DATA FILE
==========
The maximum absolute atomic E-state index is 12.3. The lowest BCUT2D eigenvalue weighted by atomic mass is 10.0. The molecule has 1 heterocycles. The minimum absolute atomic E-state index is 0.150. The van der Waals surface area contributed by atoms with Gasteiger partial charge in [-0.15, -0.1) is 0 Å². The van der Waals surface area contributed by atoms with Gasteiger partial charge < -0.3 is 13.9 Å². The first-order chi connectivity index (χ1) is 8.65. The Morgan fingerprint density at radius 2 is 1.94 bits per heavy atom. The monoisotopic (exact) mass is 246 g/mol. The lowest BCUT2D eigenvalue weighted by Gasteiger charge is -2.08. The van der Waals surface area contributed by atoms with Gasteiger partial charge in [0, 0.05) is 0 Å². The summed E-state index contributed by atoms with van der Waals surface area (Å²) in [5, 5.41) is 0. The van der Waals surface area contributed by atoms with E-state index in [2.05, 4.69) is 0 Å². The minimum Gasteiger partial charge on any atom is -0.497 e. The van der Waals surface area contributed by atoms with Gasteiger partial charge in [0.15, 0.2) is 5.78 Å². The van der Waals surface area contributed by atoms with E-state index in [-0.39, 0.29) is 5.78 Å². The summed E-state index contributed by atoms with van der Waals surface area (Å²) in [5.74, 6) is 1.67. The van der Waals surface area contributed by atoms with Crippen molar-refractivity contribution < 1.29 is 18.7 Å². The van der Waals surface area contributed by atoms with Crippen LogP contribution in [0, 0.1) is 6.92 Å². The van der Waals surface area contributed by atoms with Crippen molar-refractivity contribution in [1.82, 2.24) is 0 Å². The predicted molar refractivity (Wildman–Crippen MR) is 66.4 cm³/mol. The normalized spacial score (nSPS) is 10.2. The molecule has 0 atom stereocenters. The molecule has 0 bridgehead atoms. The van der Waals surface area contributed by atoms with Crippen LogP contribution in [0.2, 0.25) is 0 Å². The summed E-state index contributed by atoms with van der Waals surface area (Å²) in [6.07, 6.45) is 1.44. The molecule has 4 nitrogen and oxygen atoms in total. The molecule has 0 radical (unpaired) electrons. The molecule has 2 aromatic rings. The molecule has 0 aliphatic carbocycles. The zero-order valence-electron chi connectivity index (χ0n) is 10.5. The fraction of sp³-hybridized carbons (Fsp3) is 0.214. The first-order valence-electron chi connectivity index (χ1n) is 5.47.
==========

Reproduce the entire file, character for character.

The maximum absolute atomic E-state index is 12.3. The lowest BCUT2D eigenvalue weighted by atomic mass is 10.0. The molecule has 1 heterocycles. The minimum absolute atomic E-state index is 0.150. The van der Waals surface area contributed by atoms with Gasteiger partial charge in [-0.15, -0.1) is 0 Å². The van der Waals surface area contributed by atoms with Gasteiger partial charge < -0.3 is 13.9 Å². The first-order chi connectivity index (χ1) is 8.65. The Morgan fingerprint density at radius 2 is 1.94 bits per heavy atom. The monoisotopic (exact) mass is 246 g/mol. The lowest BCUT2D eigenvalue weighted by Gasteiger charge is -2.08. The van der Waals surface area contributed by atoms with Gasteiger partial charge in [0, 0.05) is 0 Å². The summed E-state index contributed by atoms with van der Waals surface area (Å²) in [5, 5.41) is 0. The van der Waals surface area contributed by atoms with E-state index in [2.05, 4.69) is 0 Å². The minimum Gasteiger partial charge on any atom is -0.497 e. The van der Waals surface area contributed by atoms with Gasteiger partial charge in [0.15, 0.2) is 5.78 Å². The van der Waals surface area contributed by atoms with E-state index in [-0.39, 0.29) is 5.78 Å². The summed E-state index contributed by atoms with van der Waals surface area (Å²) in [5.74, 6) is 1.67. The van der Waals surface area contributed by atoms with Crippen molar-refractivity contribution < 1.29 is 18.7 Å². The van der Waals surface area contributed by atoms with Crippen LogP contribution in [0, 0.1) is 6.92 Å². The van der Waals surface area contributed by atoms with Crippen molar-refractivity contribution in [1.82, 2.24) is 0 Å². The predicted molar refractivity (Wildman–Crippen MR) is 66.4 cm³/mol. The normalized spacial score (nSPS) is 10.2. The molecule has 0 atom stereocenters. The molecule has 0 bridgehead atoms. The van der Waals surface area contributed by atoms with Crippen LogP contribution in [0.2, 0.25) is 0 Å². The summed E-state index contributed by atoms with van der Waals surface area (Å²) in [6.07, 6.45) is 1.44. The molecule has 4 nitrogen and oxygen atoms in total. The molecule has 0 radical (unpaired) electrons. The molecule has 2 aromatic rings. The molecule has 0 aliphatic carbocycles. The zero-order valence-electron chi connectivity index (χ0n) is 10.5. The fraction of sp³-hybridized carbons (Fsp3) is 0.214. The first-order valence-electron chi connectivity index (χ1n) is 5.47.